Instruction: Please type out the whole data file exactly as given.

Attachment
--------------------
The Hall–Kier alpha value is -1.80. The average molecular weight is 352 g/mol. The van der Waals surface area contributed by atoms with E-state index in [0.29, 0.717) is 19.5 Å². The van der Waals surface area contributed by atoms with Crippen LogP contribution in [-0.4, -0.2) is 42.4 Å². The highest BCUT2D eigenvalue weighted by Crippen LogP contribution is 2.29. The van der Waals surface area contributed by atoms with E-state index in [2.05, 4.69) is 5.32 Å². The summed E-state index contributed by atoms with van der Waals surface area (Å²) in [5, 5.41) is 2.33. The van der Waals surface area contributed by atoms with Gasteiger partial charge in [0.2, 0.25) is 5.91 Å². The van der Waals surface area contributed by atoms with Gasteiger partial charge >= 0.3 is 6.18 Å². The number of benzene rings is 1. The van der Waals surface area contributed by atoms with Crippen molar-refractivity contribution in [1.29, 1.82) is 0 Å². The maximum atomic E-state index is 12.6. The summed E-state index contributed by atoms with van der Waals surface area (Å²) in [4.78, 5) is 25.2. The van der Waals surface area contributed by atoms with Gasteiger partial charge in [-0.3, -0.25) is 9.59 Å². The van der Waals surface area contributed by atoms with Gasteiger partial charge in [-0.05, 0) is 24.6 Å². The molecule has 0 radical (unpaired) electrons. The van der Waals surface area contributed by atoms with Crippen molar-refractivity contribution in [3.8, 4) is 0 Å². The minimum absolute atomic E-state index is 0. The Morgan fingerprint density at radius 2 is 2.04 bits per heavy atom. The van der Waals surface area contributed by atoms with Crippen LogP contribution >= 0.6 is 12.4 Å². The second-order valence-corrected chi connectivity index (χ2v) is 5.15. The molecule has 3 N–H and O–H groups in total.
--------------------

The Hall–Kier alpha value is -1.80. The average molecular weight is 352 g/mol. The van der Waals surface area contributed by atoms with E-state index in [0.29, 0.717) is 19.5 Å². The van der Waals surface area contributed by atoms with Crippen LogP contribution in [-0.4, -0.2) is 42.4 Å². The highest BCUT2D eigenvalue weighted by Crippen LogP contribution is 2.29. The van der Waals surface area contributed by atoms with E-state index in [2.05, 4.69) is 5.32 Å². The summed E-state index contributed by atoms with van der Waals surface area (Å²) in [5, 5.41) is 2.33. The van der Waals surface area contributed by atoms with Gasteiger partial charge in [0.2, 0.25) is 5.91 Å². The van der Waals surface area contributed by atoms with Gasteiger partial charge >= 0.3 is 6.18 Å². The number of benzene rings is 1. The van der Waals surface area contributed by atoms with Crippen molar-refractivity contribution in [1.29, 1.82) is 0 Å². The maximum atomic E-state index is 12.6. The summed E-state index contributed by atoms with van der Waals surface area (Å²) in [4.78, 5) is 25.2. The van der Waals surface area contributed by atoms with Gasteiger partial charge in [-0.3, -0.25) is 9.59 Å². The van der Waals surface area contributed by atoms with Gasteiger partial charge in [-0.05, 0) is 24.6 Å². The molecule has 0 radical (unpaired) electrons. The van der Waals surface area contributed by atoms with Crippen molar-refractivity contribution in [3.8, 4) is 0 Å². The minimum absolute atomic E-state index is 0. The Morgan fingerprint density at radius 2 is 2.04 bits per heavy atom. The van der Waals surface area contributed by atoms with Crippen LogP contribution >= 0.6 is 12.4 Å². The second-order valence-corrected chi connectivity index (χ2v) is 5.15. The molecule has 3 N–H and O–H groups in total.